The Station Inn is a nondescript club, best known for bluegrass, located in the heart of one of Nashville’s newest “in” places to live. It has held on to its location and traditions while multiple-story buildings surround it.
It was fitting, then, that Dale Watson would bring his newly dubbed “Ameripolitan” sound to the venue for a night of rousing music and dialogue. Among all the singers today, Watson has held on to his love of truly traditional country and roots music, just as the Station Inn has held on to their own spot in the world of roots music.
Opening with “I Lie When I Drink,” Watson moved through his repertoire of honky-tonkin’, truck drivin’, funny and seriously sad tunes, which every member of the audience seemed to know every word to. Even the songs off his new album, Call Me Insane, were familiar to the Station Inn crowd.
Watson is a storyteller, and on various tunes he took the time to explain where the idea for the song was born. Such was the case with the title track off the new album. He wanted to date a woman in Nashville, but he was living in Texas. Apparently the woman didn’t think the romance would work, and alluded to the possibility that he was insane. The insinuation became instant fodder for a song.
Another tune, “Jonesin’ For Jones,” was made up while onstage in Austin just days after country great George Jones passed away. Apparently Watson had been listening to Jones’ records nearly non-stop and they inspired him to write the song. Watson explained that he even had a song on hold by Jones, “Hot Dang It,” but it turned out the veteran singer’s producer at the time deemed it a little too country for what they wanted the Country Music Hall of Famer to sing.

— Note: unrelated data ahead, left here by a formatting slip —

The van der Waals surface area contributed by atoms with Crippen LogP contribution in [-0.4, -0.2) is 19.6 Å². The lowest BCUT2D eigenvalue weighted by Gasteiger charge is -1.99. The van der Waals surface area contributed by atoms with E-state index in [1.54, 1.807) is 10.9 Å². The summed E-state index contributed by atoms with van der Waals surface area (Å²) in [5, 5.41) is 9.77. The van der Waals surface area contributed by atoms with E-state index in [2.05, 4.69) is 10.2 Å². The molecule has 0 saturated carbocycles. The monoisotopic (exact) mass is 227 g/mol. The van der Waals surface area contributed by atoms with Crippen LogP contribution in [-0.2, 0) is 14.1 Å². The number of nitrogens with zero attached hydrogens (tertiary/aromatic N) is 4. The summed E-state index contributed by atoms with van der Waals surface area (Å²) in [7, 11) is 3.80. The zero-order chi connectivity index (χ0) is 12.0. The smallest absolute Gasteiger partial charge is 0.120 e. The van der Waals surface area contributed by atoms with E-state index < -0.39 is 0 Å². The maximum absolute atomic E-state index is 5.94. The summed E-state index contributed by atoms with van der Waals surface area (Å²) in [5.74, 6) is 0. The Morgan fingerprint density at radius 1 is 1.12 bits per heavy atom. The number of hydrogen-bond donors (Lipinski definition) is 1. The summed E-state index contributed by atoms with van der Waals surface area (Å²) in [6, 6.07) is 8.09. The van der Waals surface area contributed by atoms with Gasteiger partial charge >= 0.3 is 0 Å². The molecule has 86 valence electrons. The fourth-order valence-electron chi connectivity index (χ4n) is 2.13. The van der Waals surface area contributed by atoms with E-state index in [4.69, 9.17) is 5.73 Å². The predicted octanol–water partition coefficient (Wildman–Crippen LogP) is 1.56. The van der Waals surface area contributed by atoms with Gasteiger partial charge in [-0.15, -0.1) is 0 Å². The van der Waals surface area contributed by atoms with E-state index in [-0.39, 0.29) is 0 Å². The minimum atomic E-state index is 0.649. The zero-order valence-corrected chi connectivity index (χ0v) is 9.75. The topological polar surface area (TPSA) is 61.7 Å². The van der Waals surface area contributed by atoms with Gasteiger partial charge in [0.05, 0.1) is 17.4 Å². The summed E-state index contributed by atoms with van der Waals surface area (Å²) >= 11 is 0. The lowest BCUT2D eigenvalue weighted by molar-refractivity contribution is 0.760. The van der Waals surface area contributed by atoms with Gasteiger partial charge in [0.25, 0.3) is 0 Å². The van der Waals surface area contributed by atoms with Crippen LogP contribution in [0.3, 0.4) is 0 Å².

Watson’s songs ranged from his most popular to the more obscure Merle Haggard song, “If You Want To Be My Woman.” He constantly took requests from his fans, playing the songs instantly for them. At one point a woman called out “Green Snakes” and Watson replied he’d sing it if she knew who had the hit with it. When she replied (Texas singer) Johnny Bush, Watson broke into the tune.
Watson also interjected self-written Lone Star beer commercials into his show, much to the delight of his audience. They also loved it when he performed off-beat songs like “Trucking Queen” and his song for country star Blake Shelton, “I’d Rather Be An Old Fart,” written after Shelton’s much-criticized statement about older country artists. “Birmingham Breakdown” was also an instant hit, with some fans dancing in between tables during the rousing instrumental.
Nothing was more poignant than his rendition of “Burden of the Cross,” a true story of him replacing the white cross by the side of the road where is girlfriend died, after the road was widened.
Watson left the stage to wild applause, whistles and calls to come back. He encored with “Nashville Rash” and “Flowers In Your Hair.”